I'll keep the official time for the round, but I love to hear competitors say they'll keep their own time.

One last thing, be nice to one another... I won't necessarily vote on your behavior or sportsmanship with your opponent, but poor attitudes and lack of respect for others can have a negative impact on your speaker points.

Good luck!

Tracie Brannan Paradigm

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Pamela Childress Paradigm

I am a debate coach in Georgia. I also competed in LD and Policy. Take that for whatever you think it means.

  • LD - Value/Value Criterion - this is what separates us from the animals (or at least the policy debaters). It is the unique feature of LD Debate. Have a good value and criterion (or you can call it Framework) and link your arguments back to it.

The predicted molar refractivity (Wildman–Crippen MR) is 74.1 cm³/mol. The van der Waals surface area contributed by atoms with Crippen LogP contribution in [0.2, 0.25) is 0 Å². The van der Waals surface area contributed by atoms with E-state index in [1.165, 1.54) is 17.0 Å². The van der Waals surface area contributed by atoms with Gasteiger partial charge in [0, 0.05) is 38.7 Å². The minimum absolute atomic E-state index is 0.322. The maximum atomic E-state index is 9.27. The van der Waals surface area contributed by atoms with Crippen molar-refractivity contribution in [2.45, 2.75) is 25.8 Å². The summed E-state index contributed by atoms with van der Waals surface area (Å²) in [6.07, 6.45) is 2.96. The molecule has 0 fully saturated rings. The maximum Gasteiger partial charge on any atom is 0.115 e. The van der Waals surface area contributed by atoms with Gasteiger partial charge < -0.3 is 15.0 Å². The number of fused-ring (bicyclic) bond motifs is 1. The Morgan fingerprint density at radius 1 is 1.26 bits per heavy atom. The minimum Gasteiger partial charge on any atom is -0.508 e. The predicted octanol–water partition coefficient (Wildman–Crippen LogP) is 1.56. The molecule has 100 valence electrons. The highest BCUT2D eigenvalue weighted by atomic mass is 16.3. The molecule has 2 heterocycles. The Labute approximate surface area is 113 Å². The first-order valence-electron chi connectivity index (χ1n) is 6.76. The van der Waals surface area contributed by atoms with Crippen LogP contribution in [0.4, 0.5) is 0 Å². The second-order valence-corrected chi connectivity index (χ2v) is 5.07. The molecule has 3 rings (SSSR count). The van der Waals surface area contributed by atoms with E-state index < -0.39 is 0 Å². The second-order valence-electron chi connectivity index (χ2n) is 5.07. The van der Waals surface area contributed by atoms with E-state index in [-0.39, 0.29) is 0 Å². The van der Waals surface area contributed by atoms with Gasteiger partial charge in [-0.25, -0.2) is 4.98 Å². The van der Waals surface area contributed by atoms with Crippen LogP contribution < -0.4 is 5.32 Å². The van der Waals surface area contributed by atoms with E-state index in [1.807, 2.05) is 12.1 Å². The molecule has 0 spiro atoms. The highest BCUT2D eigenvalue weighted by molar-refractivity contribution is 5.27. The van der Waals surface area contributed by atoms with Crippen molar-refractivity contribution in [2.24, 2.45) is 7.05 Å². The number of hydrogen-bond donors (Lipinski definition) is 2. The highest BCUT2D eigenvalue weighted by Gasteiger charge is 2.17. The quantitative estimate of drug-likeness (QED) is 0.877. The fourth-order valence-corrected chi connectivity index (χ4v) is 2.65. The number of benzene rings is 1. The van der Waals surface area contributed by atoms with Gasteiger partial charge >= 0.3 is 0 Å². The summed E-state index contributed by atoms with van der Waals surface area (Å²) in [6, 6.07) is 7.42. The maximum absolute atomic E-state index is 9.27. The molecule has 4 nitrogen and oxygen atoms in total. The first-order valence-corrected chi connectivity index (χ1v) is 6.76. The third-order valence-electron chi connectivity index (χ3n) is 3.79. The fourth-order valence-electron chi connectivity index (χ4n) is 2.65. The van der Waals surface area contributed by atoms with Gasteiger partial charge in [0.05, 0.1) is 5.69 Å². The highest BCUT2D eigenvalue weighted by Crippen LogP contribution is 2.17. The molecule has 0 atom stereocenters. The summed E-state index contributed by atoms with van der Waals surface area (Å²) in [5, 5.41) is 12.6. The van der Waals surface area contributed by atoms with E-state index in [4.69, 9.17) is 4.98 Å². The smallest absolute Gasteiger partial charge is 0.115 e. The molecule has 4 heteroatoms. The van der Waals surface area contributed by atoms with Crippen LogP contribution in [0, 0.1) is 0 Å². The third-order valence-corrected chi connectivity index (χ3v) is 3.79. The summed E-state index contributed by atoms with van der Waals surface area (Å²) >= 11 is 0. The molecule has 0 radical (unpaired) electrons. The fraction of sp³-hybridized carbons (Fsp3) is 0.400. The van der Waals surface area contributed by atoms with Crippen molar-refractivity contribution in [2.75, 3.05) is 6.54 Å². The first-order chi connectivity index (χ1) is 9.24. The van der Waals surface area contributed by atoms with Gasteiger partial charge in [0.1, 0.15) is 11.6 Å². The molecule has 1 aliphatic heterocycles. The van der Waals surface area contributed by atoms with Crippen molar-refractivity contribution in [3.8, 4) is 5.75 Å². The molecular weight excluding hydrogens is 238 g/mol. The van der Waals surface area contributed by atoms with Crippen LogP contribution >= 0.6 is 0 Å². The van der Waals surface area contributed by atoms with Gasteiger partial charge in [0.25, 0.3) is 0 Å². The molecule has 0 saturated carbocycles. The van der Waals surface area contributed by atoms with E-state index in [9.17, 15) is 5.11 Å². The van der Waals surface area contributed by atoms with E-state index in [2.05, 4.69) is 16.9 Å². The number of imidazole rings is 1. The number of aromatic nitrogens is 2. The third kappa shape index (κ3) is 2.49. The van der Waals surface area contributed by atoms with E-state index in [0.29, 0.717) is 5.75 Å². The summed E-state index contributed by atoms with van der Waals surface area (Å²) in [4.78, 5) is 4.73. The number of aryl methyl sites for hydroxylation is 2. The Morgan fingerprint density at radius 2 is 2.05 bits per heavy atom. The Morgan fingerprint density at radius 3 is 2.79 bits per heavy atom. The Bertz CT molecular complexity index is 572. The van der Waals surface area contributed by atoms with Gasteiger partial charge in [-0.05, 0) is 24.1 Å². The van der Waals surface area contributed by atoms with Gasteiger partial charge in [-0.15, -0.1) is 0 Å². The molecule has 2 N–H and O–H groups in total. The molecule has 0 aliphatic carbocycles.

• PF - I side on the traditional side of PF. Don't throw a lot of jargon at me or simply read cards... this isn't Policy Jr., compete in PF for the debate animal it is. Remember debate, especially PF, is meant to persuade - use all the tools in your rhetorical toolbox: Logos, Ethos, and Pathos.
  • Speed - I like speed but not spreading. Speak as fast as is necessary but keep it intelligible. There aren't a lot of jobs for speed readers after high school (auctioneers and pharmaceutical disclaimer commercials) so make sure you are using speed for a purpose.